Let’s do a little experiment or two. You will need some paper clips, a pencil, and a ruler.

Take one of the paper clips and bend it out straight. Now bend it sharply back and forth. Keep bending it back and forth. Eventually, it will break. It breaks because of something called metal fatigue. Like the paper clip, harmonica reeds are bent back and forth hundreds of times per second. Eventually, they will suffer the fate of your paper clip.

Take a second paperclip and bend it back and forth, but not as sharply as you did the first time. Notice that it takes longer to break.

When you play hard, the harmonica is louder because the reeds are swinging farther as they go back and forth than if you were playing lightly. Like the first paper clip you bent sharply, reeds played hard will go out much faster.

Not only do your reeds go out faster, you lose tone. Most of the great players played very softly and used their natural resonance by relaxing their embouchure to project tone and volume. Junior Wells is a very good example of someone who seems to be playing hard, but doesn’t.

So Why Do Your Reeds Go Out?

There are several stresses working on a reed; the two we will discuss now are compression stress and tension stress. Compression stress crushes stuff. Tension stress tears stuff. There is another type of stress that makes overblows squeal, but that’s the subject for another post.

You can see a good example of this with your pencil. Bend your pencil until it just starts to break, but is still in one piece. You will notice that one side breaks first. That is where your tension stress was most concentrated. It literally rips the pencil’s wood apart. The opposite side of the pencil is under compression stress.

Now the ruler. Hold it firmly and vertically in one hand, with a flat side facing you. Bend it back and forth to mimic the movement of a reed. Bend your ruler toward you and stop. At this point in the ruler/reed’s swing, the compression force is working to crush the side of the ruler that faces you.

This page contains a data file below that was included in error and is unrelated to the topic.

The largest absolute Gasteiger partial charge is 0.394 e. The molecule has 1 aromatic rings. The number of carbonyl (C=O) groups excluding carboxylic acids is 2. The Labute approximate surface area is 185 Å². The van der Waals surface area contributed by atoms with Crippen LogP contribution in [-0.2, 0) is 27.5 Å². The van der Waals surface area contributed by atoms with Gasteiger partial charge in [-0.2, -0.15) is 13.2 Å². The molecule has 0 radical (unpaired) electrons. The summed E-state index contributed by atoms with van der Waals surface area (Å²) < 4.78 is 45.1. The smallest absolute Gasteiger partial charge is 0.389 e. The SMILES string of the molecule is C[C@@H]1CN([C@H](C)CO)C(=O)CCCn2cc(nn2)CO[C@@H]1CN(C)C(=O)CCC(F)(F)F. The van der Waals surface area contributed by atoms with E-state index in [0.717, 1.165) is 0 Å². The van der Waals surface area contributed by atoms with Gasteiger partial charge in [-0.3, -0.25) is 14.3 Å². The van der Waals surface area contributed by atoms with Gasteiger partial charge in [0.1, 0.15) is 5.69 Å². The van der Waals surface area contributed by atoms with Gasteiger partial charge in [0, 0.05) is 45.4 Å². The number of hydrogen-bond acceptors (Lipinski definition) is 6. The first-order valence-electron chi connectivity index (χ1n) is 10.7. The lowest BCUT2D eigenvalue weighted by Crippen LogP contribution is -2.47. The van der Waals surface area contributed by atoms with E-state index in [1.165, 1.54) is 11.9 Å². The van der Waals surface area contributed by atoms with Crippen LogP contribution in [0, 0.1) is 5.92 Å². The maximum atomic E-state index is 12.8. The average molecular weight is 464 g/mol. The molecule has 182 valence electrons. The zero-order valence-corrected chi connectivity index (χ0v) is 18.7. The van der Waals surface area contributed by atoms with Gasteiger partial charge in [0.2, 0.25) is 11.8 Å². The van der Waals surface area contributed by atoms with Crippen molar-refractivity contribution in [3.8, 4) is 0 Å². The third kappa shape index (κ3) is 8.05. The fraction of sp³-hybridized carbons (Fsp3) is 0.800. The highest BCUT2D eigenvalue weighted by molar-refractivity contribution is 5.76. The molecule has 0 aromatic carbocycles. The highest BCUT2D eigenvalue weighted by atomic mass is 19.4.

Let go of the ruler. It’s standing up straight. Now, it is under no stress whatsoever.

Bend the ruler away from you. Now, the stresses are reversed from how they were the first time. The side facing you is under tension stress, while the side away from you is under compression stress.

Each side of your reed goes through this same cycle (compression stress > no stress > tension stress) hundreds of times a SECOND – and these forces increase as the reed swings farther out. When you play hard, the reed swings out farther, the stresses are magnified, and the reed goes out sooner.

Ok, so Now You Know Why They Break. Here’s How:

Each side of a reed looks very different. One side is shiny and smooth. The other side has horizontal marks all the way up and down the reed. These are called milling marks – basically scars from the process of grinding a sheet of brass into something reeds can be cut from. These marks are like weak links in a chain. Reeds always break along these marks.

It starts with a little crack. Break another pencil if you need a refresher. Right before your pencil breaks, you hear a crack. When a reed starts to go out, it begins with a little crack – the kind you would see in a sidewalk, not the kind you hear – along a milling mark. The crack starts at the edge of the reed and works its way across.

Why the crack makes your reed go flat is beyond the scope of this post, but it does. First the crack doesn’t get any deeper; it just goes across, and the reed goes flatter over time. As it goes flatter, you can usually retune it and get some more life from it.

But, you can do this for only so long. At first, the reed goes flat slowly, but then suddenly it drops in pitch a half step or more and cannot be tuned back.

Once the crack goes all the way across, it’s a different story. Now there’s a significant defect, and it has to do with how the stress is distributed within the reed.

We’ll use the ruler to illustrate again. Hold it like before and bend it toward you and stop.

Let’s pretend we can shrink ourselves to microscopic size and drill our way into the side of the ruler facing you and come out the other side. As we land on the side of the ruler facing you, the surface is under an enormous amount of compression stress. As we drill and go into the ruler that compression stress decreases until we reach a point where there is no stress whatsoever. As we go into the other side – the side facing away – we run into tension stress. As we near the surface of the other side, the tension stress increases greatly. When you bend the ruler away from you, the stresses are reversed.

So we know the tension stress is greatest on the surface of the reed. When the crack is small and hasn’t gone all the way across, there is still metal on the surface to hold it together.

Bend another pencil until it breaks. You’ll notice first the audible crack, but once it breaks, it does so all at once. Reeds are the same way. Once that crack has worked its way across, the reed, like the pencil, breaks very quickly.

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